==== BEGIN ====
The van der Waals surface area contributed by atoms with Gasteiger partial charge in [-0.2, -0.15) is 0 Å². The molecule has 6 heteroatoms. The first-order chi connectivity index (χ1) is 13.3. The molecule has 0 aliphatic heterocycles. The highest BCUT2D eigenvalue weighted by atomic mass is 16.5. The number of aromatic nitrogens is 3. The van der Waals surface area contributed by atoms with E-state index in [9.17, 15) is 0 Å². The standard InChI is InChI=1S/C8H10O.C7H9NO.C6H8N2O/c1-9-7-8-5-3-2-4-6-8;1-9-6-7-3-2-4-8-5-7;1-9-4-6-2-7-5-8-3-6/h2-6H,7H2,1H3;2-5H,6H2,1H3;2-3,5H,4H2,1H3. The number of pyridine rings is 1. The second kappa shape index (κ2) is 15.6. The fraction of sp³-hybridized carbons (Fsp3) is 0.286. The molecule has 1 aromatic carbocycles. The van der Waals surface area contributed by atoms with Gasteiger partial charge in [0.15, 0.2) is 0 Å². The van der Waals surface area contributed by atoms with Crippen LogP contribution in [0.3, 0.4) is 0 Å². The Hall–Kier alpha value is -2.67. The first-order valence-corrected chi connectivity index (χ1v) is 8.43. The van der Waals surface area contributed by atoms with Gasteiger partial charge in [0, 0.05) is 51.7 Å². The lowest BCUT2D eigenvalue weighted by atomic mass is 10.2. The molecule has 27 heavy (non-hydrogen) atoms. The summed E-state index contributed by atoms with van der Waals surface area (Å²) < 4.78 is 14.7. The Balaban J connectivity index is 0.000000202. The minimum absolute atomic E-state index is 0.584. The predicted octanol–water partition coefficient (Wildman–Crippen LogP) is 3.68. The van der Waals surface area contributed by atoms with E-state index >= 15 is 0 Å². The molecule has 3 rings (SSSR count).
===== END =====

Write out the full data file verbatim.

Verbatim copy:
The van der Waals surface area contributed by atoms with Gasteiger partial charge in [-0.2, -0.15) is 0 Å². The molecule has 6 heteroatoms. The first-order chi connectivity index (χ1) is 13.3. The molecule has 0 aliphatic heterocycles. The highest BCUT2D eigenvalue weighted by atomic mass is 16.5. The number of aromatic nitrogens is 3. The van der Waals surface area contributed by atoms with E-state index in [9.17, 15) is 0 Å². The standard InChI is InChI=1S/C8H10O.C7H9NO.C6H8N2O/c1-9-7-8-5-3-2-4-6-8;1-9-6-7-3-2-4-8-5-7;1-9-4-6-2-7-5-8-3-6/h2-6H,7H2,1H3;2-5H,6H2,1H3;2-3,5H,4H2,1H3. The number of pyridine rings is 1. The second kappa shape index (κ2) is 15.6. The fraction of sp³-hybridized carbons (Fsp3) is 0.286. The molecule has 1 aromatic carbocycles. The van der Waals surface area contributed by atoms with Gasteiger partial charge in [0.15, 0.2) is 0 Å². The van der Waals surface area contributed by atoms with Crippen LogP contribution in [0.3, 0.4) is 0 Å². The Hall–Kier alpha value is -2.67. The first-order valence-corrected chi connectivity index (χ1v) is 8.43. The van der Waals surface area contributed by atoms with Gasteiger partial charge in [0, 0.05) is 51.7 Å². The lowest BCUT2D eigenvalue weighted by atomic mass is 10.2. The molecule has 27 heavy (non-hydrogen) atoms. The summed E-state index contributed by atoms with van der Waals surface area (Å²) < 4.78 is 14.7. The Balaban J connectivity index is 0.000000202. The minimum absolute atomic E-state index is 0.584. The predicted octanol–water partition coefficient (Wildman–Crippen LogP) is 3.68. The van der Waals surface area contributed by atoms with E-state index >= 15 is 0 Å². The molecule has 3 rings (SSSR count).